The approval of a nearly $48.5 million budget by the Bartlett village board Tuesday means residents can say goodbye to vehicle stickers for the 2012-13 fiscal year, but they will also likely be greeted by new taxes.
The budget, which includes $37 million in operating expenditures, was passed by a 4-2 vote. It includes plans for the implementation of a gas utility tax that is estimated to generate over a million dollars in new revenue and an electric utility tax that is expected to generate $600,000 in new revenue.
Together, the taxes are expected to cost each household about $85 per year.
The board is expected to approve the ordinances necessary to implement the taxes at a board meeting on May 1.
Newly inducted trustee Patricia Kelly along with trustees Greg Martin, Eric Shipman and Dennis Nolan voted yes to the budget. Trustees Frank Napolitano and T.L. Arends voted no.
During a meeting on April 3 the board was given five options to address the village's budget issues. The first three options involved taking varying amounts of money from the general fund and developer deposits.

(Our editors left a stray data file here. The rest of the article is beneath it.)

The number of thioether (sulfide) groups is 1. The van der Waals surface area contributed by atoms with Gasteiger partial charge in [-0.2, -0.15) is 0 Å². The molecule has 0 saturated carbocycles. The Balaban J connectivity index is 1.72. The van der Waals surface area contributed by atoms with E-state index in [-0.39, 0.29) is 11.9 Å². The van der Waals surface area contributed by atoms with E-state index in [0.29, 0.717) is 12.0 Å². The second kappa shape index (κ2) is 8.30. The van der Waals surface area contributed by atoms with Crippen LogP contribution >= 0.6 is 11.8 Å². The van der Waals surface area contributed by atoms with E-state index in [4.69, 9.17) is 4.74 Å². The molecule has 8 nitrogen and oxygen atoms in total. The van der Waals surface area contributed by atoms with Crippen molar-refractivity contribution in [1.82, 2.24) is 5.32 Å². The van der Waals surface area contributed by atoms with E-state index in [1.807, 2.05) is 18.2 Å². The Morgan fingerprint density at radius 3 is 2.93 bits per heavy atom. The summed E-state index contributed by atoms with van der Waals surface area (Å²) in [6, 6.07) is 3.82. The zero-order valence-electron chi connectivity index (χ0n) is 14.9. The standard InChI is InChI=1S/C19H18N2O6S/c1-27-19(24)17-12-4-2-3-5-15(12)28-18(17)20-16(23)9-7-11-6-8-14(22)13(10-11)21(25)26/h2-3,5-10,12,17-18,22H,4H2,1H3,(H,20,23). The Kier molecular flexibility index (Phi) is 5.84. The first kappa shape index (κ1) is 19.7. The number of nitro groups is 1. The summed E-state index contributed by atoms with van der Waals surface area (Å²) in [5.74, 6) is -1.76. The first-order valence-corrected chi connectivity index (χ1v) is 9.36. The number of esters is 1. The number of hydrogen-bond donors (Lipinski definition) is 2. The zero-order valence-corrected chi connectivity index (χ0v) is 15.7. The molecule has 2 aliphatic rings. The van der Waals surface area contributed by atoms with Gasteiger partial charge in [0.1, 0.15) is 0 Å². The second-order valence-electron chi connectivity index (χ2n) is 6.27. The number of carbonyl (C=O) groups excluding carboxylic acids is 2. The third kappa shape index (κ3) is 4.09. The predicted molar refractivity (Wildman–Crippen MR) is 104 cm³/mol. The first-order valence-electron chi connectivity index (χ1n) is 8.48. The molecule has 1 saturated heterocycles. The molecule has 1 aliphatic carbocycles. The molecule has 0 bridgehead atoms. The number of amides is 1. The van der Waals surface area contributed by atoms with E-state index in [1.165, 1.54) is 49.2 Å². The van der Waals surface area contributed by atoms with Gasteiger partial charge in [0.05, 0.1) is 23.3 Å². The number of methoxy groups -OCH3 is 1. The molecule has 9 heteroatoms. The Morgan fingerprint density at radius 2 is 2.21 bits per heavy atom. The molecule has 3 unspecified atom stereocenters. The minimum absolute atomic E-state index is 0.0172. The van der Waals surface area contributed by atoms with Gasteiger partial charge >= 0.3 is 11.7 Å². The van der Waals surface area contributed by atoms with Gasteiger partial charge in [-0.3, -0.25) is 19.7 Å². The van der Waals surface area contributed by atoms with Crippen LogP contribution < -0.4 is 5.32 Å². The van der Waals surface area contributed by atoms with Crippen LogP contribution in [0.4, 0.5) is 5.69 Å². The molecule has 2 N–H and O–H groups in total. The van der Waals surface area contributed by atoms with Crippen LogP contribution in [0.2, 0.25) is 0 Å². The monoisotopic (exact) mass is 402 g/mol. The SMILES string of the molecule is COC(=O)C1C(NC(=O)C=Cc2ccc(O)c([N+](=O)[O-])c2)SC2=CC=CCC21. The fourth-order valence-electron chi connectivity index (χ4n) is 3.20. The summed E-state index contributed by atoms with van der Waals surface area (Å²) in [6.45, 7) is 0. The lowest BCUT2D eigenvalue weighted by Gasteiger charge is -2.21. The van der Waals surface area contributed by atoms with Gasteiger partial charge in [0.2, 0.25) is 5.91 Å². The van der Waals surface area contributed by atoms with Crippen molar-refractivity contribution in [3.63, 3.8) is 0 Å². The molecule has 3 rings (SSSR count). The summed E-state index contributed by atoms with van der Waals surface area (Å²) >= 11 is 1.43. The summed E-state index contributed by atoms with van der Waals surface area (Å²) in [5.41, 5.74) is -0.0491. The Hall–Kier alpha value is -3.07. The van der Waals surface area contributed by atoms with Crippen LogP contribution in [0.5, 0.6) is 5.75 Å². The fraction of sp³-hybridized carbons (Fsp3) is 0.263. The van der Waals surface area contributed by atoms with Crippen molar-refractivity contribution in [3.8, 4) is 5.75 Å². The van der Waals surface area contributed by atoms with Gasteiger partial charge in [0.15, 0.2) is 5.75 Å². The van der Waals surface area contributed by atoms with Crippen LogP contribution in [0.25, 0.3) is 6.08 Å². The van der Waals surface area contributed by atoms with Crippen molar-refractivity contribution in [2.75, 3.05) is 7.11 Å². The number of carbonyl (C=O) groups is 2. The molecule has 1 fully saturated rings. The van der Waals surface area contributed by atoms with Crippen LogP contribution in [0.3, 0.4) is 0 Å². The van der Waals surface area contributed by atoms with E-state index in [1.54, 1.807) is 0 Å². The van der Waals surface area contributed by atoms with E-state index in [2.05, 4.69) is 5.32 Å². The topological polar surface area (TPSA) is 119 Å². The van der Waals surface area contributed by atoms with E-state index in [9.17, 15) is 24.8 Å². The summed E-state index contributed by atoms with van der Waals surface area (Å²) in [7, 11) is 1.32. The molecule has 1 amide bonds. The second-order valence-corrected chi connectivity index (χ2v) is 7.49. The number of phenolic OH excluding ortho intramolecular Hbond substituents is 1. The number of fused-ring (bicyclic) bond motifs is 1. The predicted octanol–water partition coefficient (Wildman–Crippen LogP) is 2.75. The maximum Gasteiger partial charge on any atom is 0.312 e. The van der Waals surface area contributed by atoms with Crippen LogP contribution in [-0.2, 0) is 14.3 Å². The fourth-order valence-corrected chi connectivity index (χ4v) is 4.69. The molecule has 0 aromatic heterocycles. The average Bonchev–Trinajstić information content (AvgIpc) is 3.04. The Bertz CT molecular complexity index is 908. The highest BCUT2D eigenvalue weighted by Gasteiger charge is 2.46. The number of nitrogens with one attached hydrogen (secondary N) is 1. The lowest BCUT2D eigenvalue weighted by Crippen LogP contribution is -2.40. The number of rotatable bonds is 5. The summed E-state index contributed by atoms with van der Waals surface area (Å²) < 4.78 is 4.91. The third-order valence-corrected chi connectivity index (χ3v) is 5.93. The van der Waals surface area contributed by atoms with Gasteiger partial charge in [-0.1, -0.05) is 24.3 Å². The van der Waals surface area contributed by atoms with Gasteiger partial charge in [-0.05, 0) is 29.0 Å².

On Tuesday the board first voted on option three, which would have used $836,000 in general fund reserves and $350,000 in developer deposits. Napolitano was the only trustee to vote in favor of that option.
The next proposed budget that the board voted on and ultimately approved was called option four.
"It takes our reliance off our reserves and transfer from developer deposits and it balances our budget," said finance director Jeff Martynowicz of option four. "This is something that does put us in a good financial position."
Both Martynowicz and village administrator Valerie Salmons said they would recommend option four, and that option three wouldn't fare well in the long-term.
Mayor Michael Airdo added that he really liked how option four would get rid of vehicle stickers for at least a year.
"I do think that the elimination of the vehicle stickers should cause people to run out of their houses and yell in the streets," he said, adding that he thought they were problematic and caused "tremendous grief" for a lot of residents.
In recent weeks of budget discussions the board had also considered whether to continue donating $12,000 to a meals on wheels program provided by the DuPage Senior Citizen Council that serves 35 residents.
The issue was voted on separately Tuesday and approved by a 4-2 vote. Napolitano and Arends voted no.